The south side light [Fig. 3] shows in the centre an achievement of Ibbetson impaling Caygill, and commemorates the marriage in 1768 of Sir James Ibbotson, second Baronet, to Jenny, daughter of John Caygill of Halifax. Above is a basket of fruit and wheat and beneath is an intricate arrangement of the implements of husbandry under a swag of flowers suspended from the shield. This glass is dated 1776 and signed ‘W Peckitt pinx’. It was made in July that year according to William Peckitt’s Commission Book (p. 397), where he describes the work thus: ‘For James Ibbetson, Esqr. of Denton. His arms and Lady Ibbetson’s with Crest and Ornaments of Fruit, Flowers, imployments of Husbandry etc. measuring 5Ft. 4¾In. by 1Ft. 5In. £31. 10. 00.’ The Ibbetsons had succeeded the Fairfaxes at Denton. Following a series of fires Sir James had the Hall completely rebuilt by John Carr in the late 1770s; but first he employed the same architect to build St Helen’s church, and had Gyles’ window installed at its east end. [Fig. 4] The source of the design for the extraordinary central light in praise of sacred music is identified only briefly in the Oxford Dictionary of National Biography (Henry Gyles), and has not previously been explored in glass-painting literature.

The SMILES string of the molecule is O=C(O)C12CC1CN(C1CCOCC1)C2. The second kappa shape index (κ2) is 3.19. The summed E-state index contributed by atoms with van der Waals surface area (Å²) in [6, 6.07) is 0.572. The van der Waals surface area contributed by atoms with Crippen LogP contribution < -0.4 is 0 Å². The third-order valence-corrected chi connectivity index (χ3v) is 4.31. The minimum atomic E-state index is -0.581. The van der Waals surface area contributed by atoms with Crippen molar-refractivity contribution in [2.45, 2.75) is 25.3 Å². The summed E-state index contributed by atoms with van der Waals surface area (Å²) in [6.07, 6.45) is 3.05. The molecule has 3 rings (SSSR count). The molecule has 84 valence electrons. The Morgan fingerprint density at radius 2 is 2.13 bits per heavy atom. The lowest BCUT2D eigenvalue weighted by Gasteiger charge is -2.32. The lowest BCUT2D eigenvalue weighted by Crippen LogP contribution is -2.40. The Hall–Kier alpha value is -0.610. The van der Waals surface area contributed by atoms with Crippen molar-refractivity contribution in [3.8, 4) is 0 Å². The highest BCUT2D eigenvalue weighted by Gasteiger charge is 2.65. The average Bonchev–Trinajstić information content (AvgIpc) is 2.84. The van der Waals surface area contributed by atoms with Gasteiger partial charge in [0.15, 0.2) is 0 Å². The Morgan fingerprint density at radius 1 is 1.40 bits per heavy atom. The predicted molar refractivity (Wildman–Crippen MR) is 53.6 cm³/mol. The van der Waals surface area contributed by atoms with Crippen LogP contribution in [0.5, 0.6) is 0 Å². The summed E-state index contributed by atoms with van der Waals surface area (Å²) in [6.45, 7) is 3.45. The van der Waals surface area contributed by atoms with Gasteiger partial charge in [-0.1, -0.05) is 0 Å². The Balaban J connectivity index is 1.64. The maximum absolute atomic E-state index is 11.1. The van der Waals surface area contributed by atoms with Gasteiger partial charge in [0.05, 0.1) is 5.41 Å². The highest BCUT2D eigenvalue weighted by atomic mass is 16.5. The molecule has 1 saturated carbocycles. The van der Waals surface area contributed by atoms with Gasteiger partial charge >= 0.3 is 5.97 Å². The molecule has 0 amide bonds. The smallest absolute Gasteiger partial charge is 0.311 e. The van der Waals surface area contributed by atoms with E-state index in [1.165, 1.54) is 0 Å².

The image came more or less ready-made from the prominent South Netherlandish printmaker Jan Sadeler (1550–1600). [Fig. 5] Sadeler’s print needed little adaptation to fit the window, and Gyles follows it closely up to the ‘glory’ over St Cecilia’s head. Further members of the cherubic host were needed to fill the arched top. However, some, uncomfortably close to the edges, perhaps indicate that the chapel window for which the glass was designed had a rounded top.